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As I’m ramping up my mileage again, I was talking with Chris at physical therapy about what to do after our session. I wanted to run a few easy miles, he said stairmaster or two 800s at a fast tempo, despite running my 1×1 mile workout the previous day. Then he made a statement I thought was kind of weird.

I don’t believe in slow miles.  I’d rather see you run short, intense workouts.

Uh, what?  Hey Chris, I’m training for a marathon.  You know, 26.2 miles.  Short intense workouts aren’t going to prepare me for 26.2 moderate paced miles.  Right?  Right?

I’m still hung up on the short conversation we had (I ran 2x800m, by the way) and I can’t quite wrap my brain around it.  He said training for anything is about intensity.  How do we adjust intensity?  Well there’s plenty of ways — incline vs. no incline, varying terrain, even footwear, weather, etc. and it doesn’t just have to be about long, slow miles.

I found a couple articles that somewhat explains it pretty effectively on Competitor and No Meat Athlete.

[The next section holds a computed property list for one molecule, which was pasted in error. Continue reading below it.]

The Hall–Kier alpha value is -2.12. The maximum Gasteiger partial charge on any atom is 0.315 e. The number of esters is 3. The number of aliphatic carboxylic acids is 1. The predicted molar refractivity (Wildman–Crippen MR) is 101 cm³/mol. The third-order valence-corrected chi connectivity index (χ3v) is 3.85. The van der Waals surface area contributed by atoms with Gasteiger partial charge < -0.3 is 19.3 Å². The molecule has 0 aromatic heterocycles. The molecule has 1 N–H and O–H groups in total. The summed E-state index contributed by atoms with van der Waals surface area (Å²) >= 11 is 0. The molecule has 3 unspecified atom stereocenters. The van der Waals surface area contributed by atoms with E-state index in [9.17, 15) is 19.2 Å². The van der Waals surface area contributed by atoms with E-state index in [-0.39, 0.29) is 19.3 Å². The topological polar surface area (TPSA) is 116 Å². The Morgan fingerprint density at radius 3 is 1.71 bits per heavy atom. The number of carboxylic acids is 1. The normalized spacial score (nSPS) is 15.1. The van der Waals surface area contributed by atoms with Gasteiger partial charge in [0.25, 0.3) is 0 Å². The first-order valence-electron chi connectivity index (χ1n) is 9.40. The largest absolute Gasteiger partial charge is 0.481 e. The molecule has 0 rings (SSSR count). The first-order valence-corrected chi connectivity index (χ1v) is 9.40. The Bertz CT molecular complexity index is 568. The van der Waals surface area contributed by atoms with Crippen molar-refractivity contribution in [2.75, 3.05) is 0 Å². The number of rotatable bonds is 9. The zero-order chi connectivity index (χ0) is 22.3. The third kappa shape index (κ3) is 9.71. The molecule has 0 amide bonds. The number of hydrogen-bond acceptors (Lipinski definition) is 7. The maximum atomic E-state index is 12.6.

I suppose it makes sense, especially when you see so many runners have overuse injuries.  It’s just really hard to hear when everything I’ve known has been building up the longer runs to train for a marathon and mentally, I will need to see a 20-miler under my belt to know I can do it, especially when I’m trying to not hit the wall (and probably hitting the wall).

I think the article on NMA explains it a little better when he mentions decreased strength, power, and speed.  These are three things we have been hammering on in PT lately.  I’ve been spending an hour or do doing plyometric single leg drills, squat jumps, etc. to gain power and it’s funny to see me do these because that’s just it — I have no power.  Without power, I’m definitely not as fast as I could be and as I’m making gains in these areas, things aren’t hurting like they did.

I casually mentioned that I had also created my own training plan, combining a few training plans because some didn’t have speed work and some I just didn’t care for the speed work or it was too many days of running.  Apparently that wasn’t wise either because each plan has a goal and it’s basically like combining 3 recipes from different cooks for the same food — it’s not going to end up well (in my experience, this actually has ended up well with food, but I won’t mention that!)

What do you think?

Do you buy into less mileage on long runs and making every run “count”, or would you rather continue running 15-20 miles average for a long run and screw anyone who thinks otherwise?

Considering it can take me two full days to recover from a hard track workout, I’m not sure I can handle 3-4 hard runs per week without burning myself out!